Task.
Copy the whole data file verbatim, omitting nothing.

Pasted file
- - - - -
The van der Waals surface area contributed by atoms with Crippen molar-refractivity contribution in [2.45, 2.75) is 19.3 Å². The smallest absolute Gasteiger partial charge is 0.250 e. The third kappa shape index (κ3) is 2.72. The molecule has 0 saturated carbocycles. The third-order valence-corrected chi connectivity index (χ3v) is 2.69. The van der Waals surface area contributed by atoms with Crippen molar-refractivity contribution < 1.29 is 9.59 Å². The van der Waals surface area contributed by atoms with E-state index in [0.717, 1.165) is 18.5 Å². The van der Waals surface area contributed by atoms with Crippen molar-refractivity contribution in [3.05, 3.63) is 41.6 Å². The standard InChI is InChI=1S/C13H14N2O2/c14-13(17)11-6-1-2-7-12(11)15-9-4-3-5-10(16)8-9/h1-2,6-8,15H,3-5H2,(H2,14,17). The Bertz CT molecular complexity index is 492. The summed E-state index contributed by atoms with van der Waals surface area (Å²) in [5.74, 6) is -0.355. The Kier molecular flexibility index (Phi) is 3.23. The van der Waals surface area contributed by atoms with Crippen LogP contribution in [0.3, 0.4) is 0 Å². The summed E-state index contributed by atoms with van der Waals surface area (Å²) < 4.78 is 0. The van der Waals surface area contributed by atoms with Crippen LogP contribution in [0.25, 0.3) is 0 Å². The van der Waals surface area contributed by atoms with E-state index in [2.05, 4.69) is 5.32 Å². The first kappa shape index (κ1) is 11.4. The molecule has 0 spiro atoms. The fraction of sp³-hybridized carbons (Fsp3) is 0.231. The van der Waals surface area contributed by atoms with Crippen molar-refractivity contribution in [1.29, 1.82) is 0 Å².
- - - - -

The van der Waals surface area contributed by atoms with Crippen molar-refractivity contribution in [2.45, 2.75) is 19.3 Å². The smallest absolute Gasteiger partial charge is 0.250 e. The third kappa shape index (κ3) is 2.72. The molecule has 0 saturated carbocycles. The third-order valence-corrected chi connectivity index (χ3v) is 2.69. The van der Waals surface area contributed by atoms with Crippen molar-refractivity contribution < 1.29 is 9.59 Å². The van der Waals surface area contributed by atoms with E-state index in [0.717, 1.165) is 18.5 Å². The van der Waals surface area contributed by atoms with Crippen molar-refractivity contribution in [3.05, 3.63) is 41.6 Å². The standard InChI is InChI=1S/C13H14N2O2/c14-13(17)11-6-1-2-7-12(11)15-9-4-3-5-10(16)8-9/h1-2,6-8,15H,3-5H2,(H2,14,17). The Bertz CT molecular complexity index is 492. The summed E-state index contributed by atoms with van der Waals surface area (Å²) in [5.74, 6) is -0.355. The Kier molecular flexibility index (Phi) is 3.23. The van der Waals surface area contributed by atoms with Crippen LogP contribution in [0.3, 0.4) is 0 Å². The summed E-state index contributed by atoms with van der Waals surface area (Å²) < 4.78 is 0. The van der Waals surface area contributed by atoms with Crippen LogP contribution in [0.25, 0.3) is 0 Å². The van der Waals surface area contributed by atoms with E-state index in [2.05, 4.69) is 5.32 Å². The first kappa shape index (κ1) is 11.4. The molecule has 0 spiro atoms. The fraction of sp³-hybridized carbons (Fsp3) is 0.231. The van der Waals surface area contributed by atoms with Crippen molar-refractivity contribution in [1.29, 1.82) is 0 Å².